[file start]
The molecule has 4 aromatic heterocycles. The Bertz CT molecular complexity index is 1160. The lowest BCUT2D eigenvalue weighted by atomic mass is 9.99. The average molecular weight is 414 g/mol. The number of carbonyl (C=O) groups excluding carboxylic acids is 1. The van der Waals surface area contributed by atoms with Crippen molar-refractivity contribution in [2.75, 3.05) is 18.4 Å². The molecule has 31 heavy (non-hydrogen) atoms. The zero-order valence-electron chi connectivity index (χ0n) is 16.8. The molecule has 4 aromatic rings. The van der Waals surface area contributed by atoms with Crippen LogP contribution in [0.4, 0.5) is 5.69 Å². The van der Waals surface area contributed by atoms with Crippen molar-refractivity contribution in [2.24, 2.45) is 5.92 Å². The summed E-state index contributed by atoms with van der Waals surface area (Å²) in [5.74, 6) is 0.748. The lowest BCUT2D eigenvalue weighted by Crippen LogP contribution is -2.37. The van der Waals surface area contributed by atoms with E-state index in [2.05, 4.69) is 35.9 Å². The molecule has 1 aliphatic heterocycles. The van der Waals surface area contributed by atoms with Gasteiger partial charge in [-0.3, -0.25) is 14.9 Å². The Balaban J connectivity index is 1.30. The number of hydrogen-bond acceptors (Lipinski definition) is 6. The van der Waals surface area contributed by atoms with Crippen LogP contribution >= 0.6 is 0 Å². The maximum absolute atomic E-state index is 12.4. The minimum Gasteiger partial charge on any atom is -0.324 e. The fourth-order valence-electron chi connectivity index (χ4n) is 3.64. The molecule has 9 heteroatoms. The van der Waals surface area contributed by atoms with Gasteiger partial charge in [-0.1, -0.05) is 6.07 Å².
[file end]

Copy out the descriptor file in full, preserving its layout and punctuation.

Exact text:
The molecule has 4 aromatic heterocycles. The Bertz CT molecular complexity index is 1160. The lowest BCUT2D eigenvalue weighted by atomic mass is 9.99. The average molecular weight is 414 g/mol. The number of carbonyl (C=O) groups excluding carboxylic acids is 1. The van der Waals surface area contributed by atoms with Crippen molar-refractivity contribution in [2.75, 3.05) is 18.4 Å². The molecule has 31 heavy (non-hydrogen) atoms. The zero-order valence-electron chi connectivity index (χ0n) is 16.8. The molecule has 4 aromatic rings. The van der Waals surface area contributed by atoms with Crippen LogP contribution in [0.4, 0.5) is 5.69 Å². The van der Waals surface area contributed by atoms with Crippen molar-refractivity contribution in [2.24, 2.45) is 5.92 Å². The summed E-state index contributed by atoms with van der Waals surface area (Å²) in [5.74, 6) is 0.748. The lowest BCUT2D eigenvalue weighted by Crippen LogP contribution is -2.37. The van der Waals surface area contributed by atoms with E-state index in [2.05, 4.69) is 35.9 Å². The molecule has 1 aliphatic heterocycles. The van der Waals surface area contributed by atoms with Gasteiger partial charge in [-0.3, -0.25) is 14.9 Å². The Balaban J connectivity index is 1.30. The number of hydrogen-bond acceptors (Lipinski definition) is 6. The van der Waals surface area contributed by atoms with Crippen LogP contribution >= 0.6 is 0 Å². The maximum absolute atomic E-state index is 12.4. The minimum Gasteiger partial charge on any atom is -0.324 e. The fourth-order valence-electron chi connectivity index (χ4n) is 3.64. The molecule has 9 heteroatoms. The van der Waals surface area contributed by atoms with Gasteiger partial charge in [-0.1, -0.05) is 6.07 Å².